As of yesterday (Friday) at 9:14 am, the pump was off and I had finally finished my eight cycles of chemo. The last two cycles had to be reduced, just to get me through, but the independent IV fluids helped more than anything toward this latter stage. Some people sail right through their initial chemotherapy; others don’t. My friend in colon cancer treatment had such a rough time with hers that it was cut short and she was moved on to radiation. Me, I got pushed back time after time, especially as the experience with neulasta was a very bad one for me. There aren’t any rules for getting through chemo, everyone is different, so if you find yourself in treatment, don’t go thinking there’s something wrong with you or the way you’re reacting to things. It’s not predictable, just take things one cycle at a time.
The last two weeks I had been having one hell of a time with nausea and a low level migraine haunting behind it. I was being good, taking my Zofran and all that, when it turns out that Zofran can, and often does, cause headache. :sigh: It would be so fuckin’ nice if people told you this before hand, rather than two weeks after dealing with shit. Zofran is a standard chemo prescription, so if you’re already prone to headaches, you might want to head that one off at the pass and request a different anti-nausea drug. For the most part, besides the dexamethasone, I found OTC Dramamine to work well enough.
In my infusion suite, there’s a tradition for reaching the end of your chemo – there’s a large bell at the doorway, and you’re supposed to ring it the same amount of cycles you’ve been through. On Wednesday, I went in with a large bag filled with freshly baked brownies, apple crumble, and banana cake for everyone. I was allowed to slip out quietly with no fuss. Sometimes, bribery is a good thing. ;) Walking out that day, I could not get outside the hospital fast enough, it felt as though I was breaking out of prison. When you’re in treatment, it just becomes this endless round of repetitive appointments: Register/Lab/Oncology/Infusion, which not only wear you down, but they take over your life. Everything centers around them.
For all that Wednesday felt like a joyous prison break, I only get three weeks out. My oncologist wants me started on Xeloda (oral chemo) and Radiation on June 20th. I think I’ll be meeting my new oncologist then too. Maybe. Appointments are up in the air. My oncologist is retiring, so I’m getting a new one. Then it’s off to radiation and that particular doctor, who I haven’t seen since all this started. The urge to run away is high again, because everyone I’ve talked to has told me that if anything, radiation and xeloda is much, much worse than chemo. Oh yay. Given how easily my skin burns, I am so not looking forward to that one. Well, all I can do now is try to enjoy my three weeks. It would be nice if we had Spring, or even Summer here, but it’s been day to day storms, clouds, wind, cold, and basic grayness.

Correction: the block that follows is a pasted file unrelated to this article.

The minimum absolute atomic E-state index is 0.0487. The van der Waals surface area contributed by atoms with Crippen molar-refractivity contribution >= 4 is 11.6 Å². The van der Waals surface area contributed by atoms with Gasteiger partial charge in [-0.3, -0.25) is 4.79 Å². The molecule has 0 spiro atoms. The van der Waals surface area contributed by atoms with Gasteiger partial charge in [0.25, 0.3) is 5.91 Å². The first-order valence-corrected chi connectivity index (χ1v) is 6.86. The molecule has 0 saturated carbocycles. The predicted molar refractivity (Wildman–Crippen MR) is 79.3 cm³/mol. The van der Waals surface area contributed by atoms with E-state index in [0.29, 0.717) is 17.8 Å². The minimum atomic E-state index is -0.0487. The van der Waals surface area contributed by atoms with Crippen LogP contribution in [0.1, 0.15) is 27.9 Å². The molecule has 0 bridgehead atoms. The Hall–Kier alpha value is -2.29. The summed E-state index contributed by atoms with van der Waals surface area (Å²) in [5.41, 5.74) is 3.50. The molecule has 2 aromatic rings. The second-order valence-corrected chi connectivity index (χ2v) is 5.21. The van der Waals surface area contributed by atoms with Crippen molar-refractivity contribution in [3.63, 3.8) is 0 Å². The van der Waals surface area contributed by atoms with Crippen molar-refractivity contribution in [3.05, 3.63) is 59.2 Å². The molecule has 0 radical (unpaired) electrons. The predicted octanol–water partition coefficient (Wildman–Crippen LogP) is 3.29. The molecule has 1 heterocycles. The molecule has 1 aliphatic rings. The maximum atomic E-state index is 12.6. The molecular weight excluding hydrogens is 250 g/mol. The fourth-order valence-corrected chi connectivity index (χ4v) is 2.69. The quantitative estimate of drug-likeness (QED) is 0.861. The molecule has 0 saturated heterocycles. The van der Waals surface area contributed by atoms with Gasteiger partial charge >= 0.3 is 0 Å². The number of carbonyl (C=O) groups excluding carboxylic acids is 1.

Some notes on personal care here. One thing I don’t think I’ve mentioned as of yet: scent sense. There are rules in Infusion suites, such as No Hot Food, and that goes for everyone, including nurses. That’s because the smell of hot foods can trigger bad things in chemo patients, and that goes for all other types of smells, too. If you’re going to be in treatment, or be hanging around with someone in treatment, go smell free. If you can’t manage to give up something scented, like a shampoo, make sure it’s an extremely light scent (absolutely not food based, like strawberry or something), with no throw (meaning it doesn’t extend past your person). Outside of that, no perfumes, and no smelly lotions please. You never know what might set someone off, and give them one of the worst days of their life.
Chemo left me with extremely thin hair, which has been quite the shock, given how thick it used to be. I’ve kept the length, but the thinness, oy. I wasn’t getting any new growth, either. I had read that taking biotin helped with the peeling nails business, and while I’m not big on supplements, figured it couldn’t hurt. I’ve been taking 5,000 mcg a day for a while now. Didn’t do a damn thing for the nails, but my hair started growing again, albeit very slowly. My hair had also gotten so dry it was brittle, no moisture anywhere. Conditioners did not help. IV fluids did help somewhat, but my hair felt and looked damaged beyond repair. I came across this shampoo at Big Lots:
L’Oréal Extraordinary Oil. Unbelievably, it helped. Really helped – for once, my hair felt and looked more like it should, with a nice sheen instead of brittle dullness, and it felt smooth and a bit moist. Not enough, but better. Continued use with conditioner has been getting it back to normal. It has a Sandalwoodish scent, which is light, and doesn’t last, so it was safe enough for infusion. It helped enough that I can use a brush now and then; for most of chemo, I had to give up a brush and go with a pick and comb. That’s another thing – don’t stubbornly cling to your usual brush or other method of dealing with your hair, use whatever causes the least amount of damage, and pulls the least amount of hair out – you’ll lose enough of it as it stands. When chemo doesn’t cost you all of your hair, it will take around 50% of it, at least. I’ve lost more than that.
Voyager sent me the Cloud 9 Naturally for badly damaged skin, and that stuff is close to a miracle. I had very deep cracks in the soles of my feet from the 5-fluouracil, and applied this, put on a pair of socks, and went to bed. Next day, they were almost completely closed. In dealing with the 5-fluouracil loss of fat pads in the fingertips, the Curel Itch Defense lotion was great (and still is), and IV fluids probably helped the most with that little problem.
That’s all for now. I’m going to go off and pretend all this crap is over.